“At age 9, for a girl who is already a ‘local reporter,’ I have to believe she could handle the details. That isn’t to say every 9-year-old could,” said Engelman of Chicago, co-founder of the site Mommy on a Shoestring.
Engelman said she would have been freaked out to hear about a killing at that age, but remembers a friend she had who loved “gruesome” stuff and grew up to be an emergency room doctor. “I could easily see her investigating murders and finding out all the gory details at age 9.”
Buzz Bishop, a broadcaster and father of two from Calgary, Alberta, said the news is never on at his home, so his boys, 6 and nearly 9, don’t know what’s happening in “Belgium or DC or Paris.”
That said, he feels that if you have a kid who is passionate about journalism and “is reporting in a responsible way, why not let them chase their dream? This girl demonstrates professionalism, initiative, and eagerness to learn. There’s nothing wrong with that,” said Bishop, who writes about parenting on his blog DadCAMP.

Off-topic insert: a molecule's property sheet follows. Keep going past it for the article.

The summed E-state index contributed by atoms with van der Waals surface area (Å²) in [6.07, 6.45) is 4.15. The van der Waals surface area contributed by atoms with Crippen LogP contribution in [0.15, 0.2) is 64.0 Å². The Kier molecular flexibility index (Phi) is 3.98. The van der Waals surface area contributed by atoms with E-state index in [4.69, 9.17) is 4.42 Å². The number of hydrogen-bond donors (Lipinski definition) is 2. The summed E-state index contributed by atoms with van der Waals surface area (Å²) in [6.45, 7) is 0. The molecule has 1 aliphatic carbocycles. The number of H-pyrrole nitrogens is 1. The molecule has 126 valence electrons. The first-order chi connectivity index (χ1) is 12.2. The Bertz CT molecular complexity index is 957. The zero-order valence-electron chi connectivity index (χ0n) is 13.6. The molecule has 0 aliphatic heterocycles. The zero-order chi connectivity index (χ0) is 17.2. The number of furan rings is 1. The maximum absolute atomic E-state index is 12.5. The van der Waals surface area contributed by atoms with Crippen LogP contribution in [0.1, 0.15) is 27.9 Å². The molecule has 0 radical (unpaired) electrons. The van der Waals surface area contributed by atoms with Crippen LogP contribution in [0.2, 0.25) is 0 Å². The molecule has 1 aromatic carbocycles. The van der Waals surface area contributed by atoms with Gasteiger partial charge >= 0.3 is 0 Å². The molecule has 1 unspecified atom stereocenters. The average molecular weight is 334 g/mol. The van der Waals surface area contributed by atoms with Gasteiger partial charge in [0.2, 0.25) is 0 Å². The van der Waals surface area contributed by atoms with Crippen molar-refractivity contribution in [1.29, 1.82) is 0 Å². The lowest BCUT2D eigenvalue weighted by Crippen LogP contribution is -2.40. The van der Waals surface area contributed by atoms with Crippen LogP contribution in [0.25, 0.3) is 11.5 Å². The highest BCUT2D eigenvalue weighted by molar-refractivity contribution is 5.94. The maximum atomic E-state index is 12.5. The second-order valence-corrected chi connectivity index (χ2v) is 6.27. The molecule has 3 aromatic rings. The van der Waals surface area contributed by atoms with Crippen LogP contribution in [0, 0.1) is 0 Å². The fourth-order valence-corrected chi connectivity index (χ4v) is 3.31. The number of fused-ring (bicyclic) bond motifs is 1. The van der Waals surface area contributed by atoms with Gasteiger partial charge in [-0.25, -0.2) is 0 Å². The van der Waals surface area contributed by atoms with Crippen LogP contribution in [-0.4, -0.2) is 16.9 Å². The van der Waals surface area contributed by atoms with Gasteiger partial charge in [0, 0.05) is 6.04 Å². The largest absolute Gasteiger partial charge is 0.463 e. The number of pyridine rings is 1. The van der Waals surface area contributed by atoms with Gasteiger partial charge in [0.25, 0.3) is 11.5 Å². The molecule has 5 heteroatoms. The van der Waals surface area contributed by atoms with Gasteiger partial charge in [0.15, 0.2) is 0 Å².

Daryn Kagan, a former CNN anchor, syndicated columnist and author of “Hope Possible,” agrees. “I’d say this is a case of parents knowing their child and doing an awesome job of providing a channel for her interests and passions. We’d all do better to focus our energy on doing the same for our own kids and worrying less about how someone else is parenting theirs,” said Kagan, who is raising two teenage girls.
Blogger Vera Ezimora said she can understand parents’ concerns about someone so young reporting on violent crime. “But, Hilde isn’t the 9-year-old next door,” said Ezimora, founder of the site Verastic.com, and a mom of a 5-month-old girl. “I think that Hilde is no different than kids her age who have other talents, like dancing, playing the piano, acting, sports, singing etc. The only difference is that hers is not as common, and it makes people uncomfortable because they don’t understand it and are not used to it.”
The emotional impact of covering a homicide
But on the other side are parents, like Louise Sattler, who believe 9 is too young to be reporting on something as serious as a violent death.